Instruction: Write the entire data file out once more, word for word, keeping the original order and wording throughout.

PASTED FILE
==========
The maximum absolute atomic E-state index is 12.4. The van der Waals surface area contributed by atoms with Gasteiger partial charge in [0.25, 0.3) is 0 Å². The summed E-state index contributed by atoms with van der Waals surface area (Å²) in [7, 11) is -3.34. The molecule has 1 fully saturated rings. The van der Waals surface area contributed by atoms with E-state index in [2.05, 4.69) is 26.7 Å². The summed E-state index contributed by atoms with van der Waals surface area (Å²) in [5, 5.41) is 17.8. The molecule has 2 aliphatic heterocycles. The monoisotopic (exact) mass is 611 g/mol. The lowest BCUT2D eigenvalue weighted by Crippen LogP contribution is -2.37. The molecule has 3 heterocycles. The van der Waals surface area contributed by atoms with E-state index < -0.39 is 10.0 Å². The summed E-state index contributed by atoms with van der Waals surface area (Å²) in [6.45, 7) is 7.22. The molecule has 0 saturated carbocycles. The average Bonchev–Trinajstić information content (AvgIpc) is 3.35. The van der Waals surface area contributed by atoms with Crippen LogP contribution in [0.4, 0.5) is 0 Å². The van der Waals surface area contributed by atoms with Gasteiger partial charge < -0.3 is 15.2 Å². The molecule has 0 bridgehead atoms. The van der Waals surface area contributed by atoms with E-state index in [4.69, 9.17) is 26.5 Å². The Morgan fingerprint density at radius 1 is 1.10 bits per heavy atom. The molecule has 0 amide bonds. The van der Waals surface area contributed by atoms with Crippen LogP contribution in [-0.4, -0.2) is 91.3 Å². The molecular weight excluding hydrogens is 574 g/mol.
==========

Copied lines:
The maximum absolute atomic E-state index is 12.4. The van der Waals surface area contributed by atoms with Gasteiger partial charge in [0.25, 0.3) is 0 Å². The summed E-state index contributed by atoms with van der Waals surface area (Å²) in [7, 11) is -3.34. The molecule has 1 fully saturated rings. The van der Waals surface area contributed by atoms with E-state index in [2.05, 4.69) is 26.7 Å². The summed E-state index contributed by atoms with van der Waals surface area (Å²) in [5, 5.41) is 17.8. The molecule has 2 aliphatic heterocycles. The monoisotopic (exact) mass is 611 g/mol. The lowest BCUT2D eigenvalue weighted by Crippen LogP contribution is -2.37. The molecule has 3 heterocycles. The van der Waals surface area contributed by atoms with E-state index < -0.39 is 10.0 Å². The summed E-state index contributed by atoms with van der Waals surface area (Å²) in [6.45, 7) is 7.22. The molecule has 0 saturated carbocycles. The average Bonchev–Trinajstić information content (AvgIpc) is 3.35. The van der Waals surface area contributed by atoms with Crippen LogP contribution in [0.4, 0.5) is 0 Å². The van der Waals surface area contributed by atoms with Gasteiger partial charge < -0.3 is 15.2 Å². The molecule has 0 bridgehead atoms. The van der Waals surface area contributed by atoms with E-state index in [4.69, 9.17) is 26.5 Å². The Morgan fingerprint density at radius 1 is 1.10 bits per heavy atom. The molecule has 0 amide bonds. The van der Waals surface area contributed by atoms with Crippen LogP contribution in [-0.4, -0.2) is 91.3 Å². The molecular weight excluding hydrogens is 574 g/mol.